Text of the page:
LFF Review: Stray

It’s unusual to see stray dogs on the streets of most Western countries. Whilst canis familiaris is a common sight almost everywhere else in the world, pets without owners tend to end up in animal rescues or shelter; with a limited life expectancy. However, In Turkey, they’re very much part of the landscape and the wider communities. Indeed, there’s estimated to be well over a hundred thousand in Istanbul alone.

Whilst the Turkish authorities have spent decades trying to eradicate ‘free-ranging urban dogs, today they’re actually supported and helped by the authorities. In Elizabeth Lo’s new documentary, Stray, she follows Zeytin, Nazar, and Kartal, three canine wanderers, as they go about their days searching for food and shelter. Along the way we’re afforded a glimpse into another side of Turkish society.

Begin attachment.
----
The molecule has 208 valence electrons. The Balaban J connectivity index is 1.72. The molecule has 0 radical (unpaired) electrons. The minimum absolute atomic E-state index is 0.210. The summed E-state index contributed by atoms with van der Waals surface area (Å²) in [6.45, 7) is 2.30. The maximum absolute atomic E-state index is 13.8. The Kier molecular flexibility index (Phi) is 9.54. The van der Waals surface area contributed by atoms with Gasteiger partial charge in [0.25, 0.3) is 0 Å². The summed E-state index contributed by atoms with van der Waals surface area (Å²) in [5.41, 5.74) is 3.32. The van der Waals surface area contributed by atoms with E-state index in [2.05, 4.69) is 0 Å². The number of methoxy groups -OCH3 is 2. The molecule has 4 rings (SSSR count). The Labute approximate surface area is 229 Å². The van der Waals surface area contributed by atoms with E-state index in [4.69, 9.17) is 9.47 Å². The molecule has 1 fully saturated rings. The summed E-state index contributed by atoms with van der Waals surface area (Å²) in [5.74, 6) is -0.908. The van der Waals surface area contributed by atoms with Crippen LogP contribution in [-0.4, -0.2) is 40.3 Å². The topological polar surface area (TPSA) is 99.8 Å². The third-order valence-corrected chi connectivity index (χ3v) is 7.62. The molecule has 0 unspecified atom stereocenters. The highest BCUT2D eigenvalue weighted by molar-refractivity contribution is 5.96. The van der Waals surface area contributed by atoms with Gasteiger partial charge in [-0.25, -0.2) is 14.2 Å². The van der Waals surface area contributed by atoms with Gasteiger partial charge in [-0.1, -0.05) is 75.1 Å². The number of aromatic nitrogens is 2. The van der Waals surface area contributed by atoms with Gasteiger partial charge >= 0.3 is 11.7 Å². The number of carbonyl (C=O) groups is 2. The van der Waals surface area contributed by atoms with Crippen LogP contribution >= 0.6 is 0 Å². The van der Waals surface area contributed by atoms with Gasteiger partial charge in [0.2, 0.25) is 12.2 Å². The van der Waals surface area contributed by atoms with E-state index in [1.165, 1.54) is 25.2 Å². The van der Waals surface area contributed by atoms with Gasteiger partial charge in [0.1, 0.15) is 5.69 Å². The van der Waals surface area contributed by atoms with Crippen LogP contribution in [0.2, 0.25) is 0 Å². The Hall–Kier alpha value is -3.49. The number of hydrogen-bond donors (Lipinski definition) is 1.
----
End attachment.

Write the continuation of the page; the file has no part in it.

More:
Whilst the charm of Stray is pretty obvious, Lo uses her premise wisely. By observing these dogs over a number of years we see the connection they have with the residents of Istanbul. Particularly a group of young homeless Syrian immigrants. This relationship gives the documentary a different perspective. One which might suggest that we sometimes treat animals better than people. Stray is a poetic and moving film about outsiders living on the streets of the Turkish capital.

Stray screened at London Film Festival.

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